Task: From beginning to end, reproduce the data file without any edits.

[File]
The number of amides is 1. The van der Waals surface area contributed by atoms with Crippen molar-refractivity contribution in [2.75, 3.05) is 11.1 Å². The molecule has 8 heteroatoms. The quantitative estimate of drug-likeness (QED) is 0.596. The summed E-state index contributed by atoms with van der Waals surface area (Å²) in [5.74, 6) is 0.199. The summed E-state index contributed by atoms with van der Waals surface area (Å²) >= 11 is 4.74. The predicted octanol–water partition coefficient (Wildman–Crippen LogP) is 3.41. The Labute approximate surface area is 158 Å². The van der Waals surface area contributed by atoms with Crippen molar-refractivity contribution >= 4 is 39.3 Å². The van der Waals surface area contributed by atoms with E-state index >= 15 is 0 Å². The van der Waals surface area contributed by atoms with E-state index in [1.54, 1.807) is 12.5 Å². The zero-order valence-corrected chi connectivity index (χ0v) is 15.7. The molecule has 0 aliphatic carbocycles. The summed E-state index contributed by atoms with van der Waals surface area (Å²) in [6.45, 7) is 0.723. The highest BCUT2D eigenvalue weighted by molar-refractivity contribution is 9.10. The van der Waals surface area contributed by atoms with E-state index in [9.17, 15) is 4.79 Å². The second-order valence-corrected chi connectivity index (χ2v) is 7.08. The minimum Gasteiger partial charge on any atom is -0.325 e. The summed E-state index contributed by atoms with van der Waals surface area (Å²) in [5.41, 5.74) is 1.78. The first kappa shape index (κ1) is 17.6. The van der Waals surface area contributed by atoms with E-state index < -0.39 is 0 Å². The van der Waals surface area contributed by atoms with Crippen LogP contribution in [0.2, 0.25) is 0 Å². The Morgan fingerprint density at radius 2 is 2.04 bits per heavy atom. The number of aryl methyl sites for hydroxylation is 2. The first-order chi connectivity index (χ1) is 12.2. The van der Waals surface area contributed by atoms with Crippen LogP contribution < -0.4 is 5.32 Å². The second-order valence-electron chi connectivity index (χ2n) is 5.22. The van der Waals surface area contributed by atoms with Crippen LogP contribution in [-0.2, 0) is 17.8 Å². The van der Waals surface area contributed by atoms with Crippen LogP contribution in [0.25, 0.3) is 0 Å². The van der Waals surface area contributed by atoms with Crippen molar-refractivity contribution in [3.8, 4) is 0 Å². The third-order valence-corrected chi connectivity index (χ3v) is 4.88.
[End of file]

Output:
The number of amides is 1. The van der Waals surface area contributed by atoms with Crippen molar-refractivity contribution in [2.75, 3.05) is 11.1 Å². The molecule has 8 heteroatoms. The quantitative estimate of drug-likeness (QED) is 0.596. The summed E-state index contributed by atoms with van der Waals surface area (Å²) in [5.74, 6) is 0.199. The summed E-state index contributed by atoms with van der Waals surface area (Å²) >= 11 is 4.74. The predicted octanol–water partition coefficient (Wildman–Crippen LogP) is 3.41. The Labute approximate surface area is 158 Å². The van der Waals surface area contributed by atoms with Crippen molar-refractivity contribution >= 4 is 39.3 Å². The van der Waals surface area contributed by atoms with E-state index >= 15 is 0 Å². The van der Waals surface area contributed by atoms with E-state index in [1.54, 1.807) is 12.5 Å². The zero-order valence-corrected chi connectivity index (χ0v) is 15.7. The molecule has 0 aliphatic carbocycles. The summed E-state index contributed by atoms with van der Waals surface area (Å²) in [6.45, 7) is 0.723. The highest BCUT2D eigenvalue weighted by molar-refractivity contribution is 9.10. The van der Waals surface area contributed by atoms with E-state index in [9.17, 15) is 4.79 Å². The second-order valence-corrected chi connectivity index (χ2v) is 7.08. The minimum Gasteiger partial charge on any atom is -0.325 e. The summed E-state index contributed by atoms with van der Waals surface area (Å²) in [5.41, 5.74) is 1.78. The first kappa shape index (κ1) is 17.6. The van der Waals surface area contributed by atoms with E-state index < -0.39 is 0 Å². The van der Waals surface area contributed by atoms with Crippen LogP contribution in [0.2, 0.25) is 0 Å². The Morgan fingerprint density at radius 2 is 2.04 bits per heavy atom. The number of aryl methyl sites for hydroxylation is 2. The first-order chi connectivity index (χ1) is 12.2. The van der Waals surface area contributed by atoms with Crippen LogP contribution < -0.4 is 5.32 Å². The second-order valence-electron chi connectivity index (χ2n) is 5.22. The van der Waals surface area contributed by atoms with Crippen LogP contribution in [-0.2, 0) is 17.8 Å². The van der Waals surface area contributed by atoms with Crippen LogP contribution in [0.25, 0.3) is 0 Å². The van der Waals surface area contributed by atoms with Crippen molar-refractivity contribution in [3.8, 4) is 0 Å². The third-order valence-corrected chi connectivity index (χ3v) is 4.88.